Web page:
Although the sample’s resorts differed in size, history and geography, retail analysis suggests they shared a similar audience: affluent visitors. If affluent types might assume their distinction from working people, achieving superiority over their peer-group required effort. Consumption, in particular that of the conspicuous nature, has always offered one way to obtain this. Specialisation amongst retailers would have become a competitive response to that need. Consumption of their products, many appealing not to need but to want, became an expression of luxury. Usage of such products signified taste, an important arbiter of social distinction. Spas and watering places had grown as the healthy aspect of their environment became known and valued. The core audience for such places consisted of people who required convalescence, though, no doubt, some had a greater need than others for this treatment. Captain Pidding’s tea seems not to fit this picture.

The spa audience: medical assistance or escapist fun?

Elsewhere, a discussion has balanced the extent to which Bournemouth’s early developers took as their market those having a medical need for convalescence or those who wanted escapist fun at the seaside. The decision would affect the way in which the resort’s built-environment would develop. Even if they could tell the difference between Captain Pidding’s and other teas, blindfold or not, those visiting Bath who bought such a product would seem to have had social concerns that outweighed anything to do with their health. The development and fragmentation of other business categories seems in line with this conclusion. The arts, education, even products sold by specialist cheesemongers all suggest that the developed spas catered more for escapist fun than medical convalescence. The existence of luxury businesses, therefore, suggests that a place once valued for medical reasons had developed an additional layer of customer appeal.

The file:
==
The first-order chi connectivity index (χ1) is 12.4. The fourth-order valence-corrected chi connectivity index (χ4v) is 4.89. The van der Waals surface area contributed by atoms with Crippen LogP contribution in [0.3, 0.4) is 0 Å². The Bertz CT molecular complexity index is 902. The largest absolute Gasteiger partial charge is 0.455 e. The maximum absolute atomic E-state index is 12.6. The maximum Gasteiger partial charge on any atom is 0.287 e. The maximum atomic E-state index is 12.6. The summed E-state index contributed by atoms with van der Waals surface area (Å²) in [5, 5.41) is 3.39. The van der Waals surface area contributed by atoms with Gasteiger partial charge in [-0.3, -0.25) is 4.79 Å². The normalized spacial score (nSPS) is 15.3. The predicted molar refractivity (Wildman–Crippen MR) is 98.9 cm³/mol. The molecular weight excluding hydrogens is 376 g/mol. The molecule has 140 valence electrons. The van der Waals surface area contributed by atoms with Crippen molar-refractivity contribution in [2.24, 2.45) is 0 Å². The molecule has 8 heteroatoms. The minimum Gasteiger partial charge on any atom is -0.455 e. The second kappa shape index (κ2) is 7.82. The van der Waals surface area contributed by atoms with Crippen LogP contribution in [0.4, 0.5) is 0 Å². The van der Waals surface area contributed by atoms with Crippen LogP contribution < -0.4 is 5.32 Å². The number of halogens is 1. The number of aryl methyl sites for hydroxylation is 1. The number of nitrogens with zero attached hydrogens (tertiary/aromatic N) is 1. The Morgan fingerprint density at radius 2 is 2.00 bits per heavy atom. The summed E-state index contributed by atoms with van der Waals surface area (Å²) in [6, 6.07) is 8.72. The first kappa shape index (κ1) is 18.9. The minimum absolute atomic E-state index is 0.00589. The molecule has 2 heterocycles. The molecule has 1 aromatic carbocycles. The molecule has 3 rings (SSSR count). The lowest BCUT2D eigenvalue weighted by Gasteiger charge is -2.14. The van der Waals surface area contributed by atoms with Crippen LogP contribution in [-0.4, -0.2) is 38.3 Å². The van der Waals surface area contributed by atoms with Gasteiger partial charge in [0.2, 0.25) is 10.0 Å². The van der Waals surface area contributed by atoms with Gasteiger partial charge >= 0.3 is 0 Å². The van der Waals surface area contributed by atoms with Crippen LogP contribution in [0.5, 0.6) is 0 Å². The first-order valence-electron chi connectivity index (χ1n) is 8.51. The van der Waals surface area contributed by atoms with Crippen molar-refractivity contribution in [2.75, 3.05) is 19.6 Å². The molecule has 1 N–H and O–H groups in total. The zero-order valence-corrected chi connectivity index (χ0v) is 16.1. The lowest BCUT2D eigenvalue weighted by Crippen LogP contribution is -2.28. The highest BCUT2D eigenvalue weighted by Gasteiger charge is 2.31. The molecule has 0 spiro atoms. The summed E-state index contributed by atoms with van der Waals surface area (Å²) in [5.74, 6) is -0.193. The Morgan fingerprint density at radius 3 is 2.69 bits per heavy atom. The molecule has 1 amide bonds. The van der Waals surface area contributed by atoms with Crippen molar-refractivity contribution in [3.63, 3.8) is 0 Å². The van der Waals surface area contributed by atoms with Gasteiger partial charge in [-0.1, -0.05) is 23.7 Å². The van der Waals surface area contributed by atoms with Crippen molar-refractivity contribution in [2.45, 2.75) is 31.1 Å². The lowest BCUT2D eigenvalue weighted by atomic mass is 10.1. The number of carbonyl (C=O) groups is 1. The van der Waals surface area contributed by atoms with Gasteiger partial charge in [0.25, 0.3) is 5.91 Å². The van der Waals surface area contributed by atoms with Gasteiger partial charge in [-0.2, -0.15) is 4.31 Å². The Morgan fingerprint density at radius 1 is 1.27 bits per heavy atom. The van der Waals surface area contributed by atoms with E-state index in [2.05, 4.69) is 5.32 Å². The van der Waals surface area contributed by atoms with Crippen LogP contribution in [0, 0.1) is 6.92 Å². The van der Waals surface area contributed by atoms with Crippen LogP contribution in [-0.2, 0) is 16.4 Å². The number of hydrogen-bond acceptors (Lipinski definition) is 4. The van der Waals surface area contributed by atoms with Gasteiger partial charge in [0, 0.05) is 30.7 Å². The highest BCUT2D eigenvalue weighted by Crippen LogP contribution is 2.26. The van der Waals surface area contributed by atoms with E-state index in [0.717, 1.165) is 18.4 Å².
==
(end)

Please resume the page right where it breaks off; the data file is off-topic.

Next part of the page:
Fur and fancy at Bournemouth

Bournemouth’s two grocers did not mention tea even as a separate offering. It had no firms working in furniture: cabinet makers or brokers. No hairdresser had opened for business. Language professors and music teachers had yet to arrive. It had several firms active in the health sector but no lozenge maker as at Bath. The economy operated at a very basic level of supply. On the other hand, already it had markers of the greater sophistication found in the larger towns. The settlement had had a library and reading room since its very early years. A furrier traded there by 1855 as did a purveyor of fancy goods. Fancy good repositories had a wide spread across the towns, but at this time, apart from Bournemouth, only Bath and Brighton had furriers.


By the end of its early period, Bournemouth showed signs of sophistication and luxury in its retail offering similar to that found in the economies of much more developed spas and watering-places, despite its small population.


  • Information was sourced from trade directories for the following spas and holiday resorts: Harrogate (1837); Bognor, Brighton, Margate, Ramsgate, Tenbury, Tunbridge Wells (1840); Bath, Cheltenham, Lyme Regis, Weston, Weymouth (1842); Torquay (1844); Ashby-de-la-Zouche (1846); Blackpool (1848); Bournemouth (1855).
  • For William Fortt’s advertisement see here (subscription needed).
  • For other information and discussion, please contact here.